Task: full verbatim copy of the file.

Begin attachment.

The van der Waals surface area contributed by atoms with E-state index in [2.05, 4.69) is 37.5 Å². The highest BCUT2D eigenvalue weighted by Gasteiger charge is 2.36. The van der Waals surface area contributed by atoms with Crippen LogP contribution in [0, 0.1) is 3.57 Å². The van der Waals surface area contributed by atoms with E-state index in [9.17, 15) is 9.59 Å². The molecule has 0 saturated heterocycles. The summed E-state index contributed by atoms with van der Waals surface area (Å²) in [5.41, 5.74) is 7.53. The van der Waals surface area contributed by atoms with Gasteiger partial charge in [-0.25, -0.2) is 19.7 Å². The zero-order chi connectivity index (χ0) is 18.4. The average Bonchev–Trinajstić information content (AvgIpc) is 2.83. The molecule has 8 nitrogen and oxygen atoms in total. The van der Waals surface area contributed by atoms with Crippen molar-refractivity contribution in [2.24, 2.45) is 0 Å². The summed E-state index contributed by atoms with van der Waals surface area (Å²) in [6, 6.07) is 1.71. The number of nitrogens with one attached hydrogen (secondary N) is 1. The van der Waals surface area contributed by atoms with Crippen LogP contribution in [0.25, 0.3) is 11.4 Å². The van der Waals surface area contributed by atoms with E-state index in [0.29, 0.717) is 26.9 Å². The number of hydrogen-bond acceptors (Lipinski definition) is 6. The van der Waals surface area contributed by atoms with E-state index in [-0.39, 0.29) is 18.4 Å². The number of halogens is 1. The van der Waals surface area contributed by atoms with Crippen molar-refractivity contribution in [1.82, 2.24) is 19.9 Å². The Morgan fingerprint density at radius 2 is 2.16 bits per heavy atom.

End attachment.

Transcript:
The van der Waals surface area contributed by atoms with E-state index in [2.05, 4.69) is 37.5 Å². The highest BCUT2D eigenvalue weighted by Gasteiger charge is 2.36. The van der Waals surface area contributed by atoms with Crippen LogP contribution in [0, 0.1) is 3.57 Å². The van der Waals surface area contributed by atoms with E-state index in [9.17, 15) is 9.59 Å². The molecule has 0 saturated heterocycles. The summed E-state index contributed by atoms with van der Waals surface area (Å²) in [5.41, 5.74) is 7.53. The van der Waals surface area contributed by atoms with Gasteiger partial charge in [-0.25, -0.2) is 19.7 Å². The zero-order chi connectivity index (χ0) is 18.4. The average Bonchev–Trinajstić information content (AvgIpc) is 2.83. The molecule has 8 nitrogen and oxygen atoms in total. The van der Waals surface area contributed by atoms with Crippen molar-refractivity contribution in [2.24, 2.45) is 0 Å². The summed E-state index contributed by atoms with van der Waals surface area (Å²) in [6, 6.07) is 1.71. The number of nitrogens with one attached hydrogen (secondary N) is 1. The van der Waals surface area contributed by atoms with Crippen LogP contribution in [0.25, 0.3) is 11.4 Å². The van der Waals surface area contributed by atoms with E-state index in [0.29, 0.717) is 26.9 Å². The number of hydrogen-bond acceptors (Lipinski definition) is 6. The van der Waals surface area contributed by atoms with E-state index in [-0.39, 0.29) is 18.4 Å². The number of halogens is 1. The van der Waals surface area contributed by atoms with Crippen molar-refractivity contribution in [1.82, 2.24) is 19.9 Å². The Morgan fingerprint density at radius 2 is 2.16 bits per heavy atom.